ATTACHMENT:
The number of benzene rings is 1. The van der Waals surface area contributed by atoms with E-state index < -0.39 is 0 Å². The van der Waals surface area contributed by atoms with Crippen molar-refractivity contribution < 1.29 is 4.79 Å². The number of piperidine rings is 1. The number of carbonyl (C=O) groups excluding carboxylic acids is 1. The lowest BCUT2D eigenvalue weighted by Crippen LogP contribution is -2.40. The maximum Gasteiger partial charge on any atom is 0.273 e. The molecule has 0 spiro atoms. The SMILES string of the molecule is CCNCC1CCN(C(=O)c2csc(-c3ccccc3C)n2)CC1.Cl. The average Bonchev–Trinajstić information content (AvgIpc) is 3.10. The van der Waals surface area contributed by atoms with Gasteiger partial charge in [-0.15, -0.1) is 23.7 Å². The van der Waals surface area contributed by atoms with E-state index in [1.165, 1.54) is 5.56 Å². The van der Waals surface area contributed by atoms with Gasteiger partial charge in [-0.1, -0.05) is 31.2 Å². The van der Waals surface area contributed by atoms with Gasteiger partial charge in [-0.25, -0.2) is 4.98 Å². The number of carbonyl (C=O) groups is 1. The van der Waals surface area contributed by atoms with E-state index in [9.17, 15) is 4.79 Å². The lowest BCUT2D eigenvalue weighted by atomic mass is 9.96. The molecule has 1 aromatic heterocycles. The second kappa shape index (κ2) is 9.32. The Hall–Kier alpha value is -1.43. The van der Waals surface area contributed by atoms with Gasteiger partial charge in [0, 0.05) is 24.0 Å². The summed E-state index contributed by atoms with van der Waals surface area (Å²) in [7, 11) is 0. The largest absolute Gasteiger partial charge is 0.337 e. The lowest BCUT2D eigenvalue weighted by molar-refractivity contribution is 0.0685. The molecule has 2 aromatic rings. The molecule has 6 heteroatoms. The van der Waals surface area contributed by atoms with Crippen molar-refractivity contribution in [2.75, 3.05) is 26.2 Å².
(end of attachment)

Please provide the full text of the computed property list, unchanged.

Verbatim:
The number of benzene rings is 1. The van der Waals surface area contributed by atoms with E-state index < -0.39 is 0 Å². The van der Waals surface area contributed by atoms with Crippen molar-refractivity contribution < 1.29 is 4.79 Å². The number of piperidine rings is 1. The number of carbonyl (C=O) groups excluding carboxylic acids is 1. The lowest BCUT2D eigenvalue weighted by Crippen LogP contribution is -2.40. The maximum Gasteiger partial charge on any atom is 0.273 e. The molecule has 0 spiro atoms. The SMILES string of the molecule is CCNCC1CCN(C(=O)c2csc(-c3ccccc3C)n2)CC1.Cl. The average Bonchev–Trinajstić information content (AvgIpc) is 3.10. The van der Waals surface area contributed by atoms with Gasteiger partial charge in [-0.15, -0.1) is 23.7 Å². The van der Waals surface area contributed by atoms with E-state index in [1.165, 1.54) is 5.56 Å². The van der Waals surface area contributed by atoms with Gasteiger partial charge in [-0.1, -0.05) is 31.2 Å². The van der Waals surface area contributed by atoms with Gasteiger partial charge in [-0.25, -0.2) is 4.98 Å². The number of carbonyl (C=O) groups is 1. The van der Waals surface area contributed by atoms with E-state index in [9.17, 15) is 4.79 Å². The lowest BCUT2D eigenvalue weighted by atomic mass is 9.96. The molecule has 1 aromatic heterocycles. The second kappa shape index (κ2) is 9.32. The Hall–Kier alpha value is -1.43. The van der Waals surface area contributed by atoms with Gasteiger partial charge in [0, 0.05) is 24.0 Å². The summed E-state index contributed by atoms with van der Waals surface area (Å²) in [7, 11) is 0. The largest absolute Gasteiger partial charge is 0.337 e. The lowest BCUT2D eigenvalue weighted by molar-refractivity contribution is 0.0685. The molecule has 2 aromatic rings. The molecule has 6 heteroatoms. The van der Waals surface area contributed by atoms with Crippen molar-refractivity contribution in [2.75, 3.05) is 26.2 Å².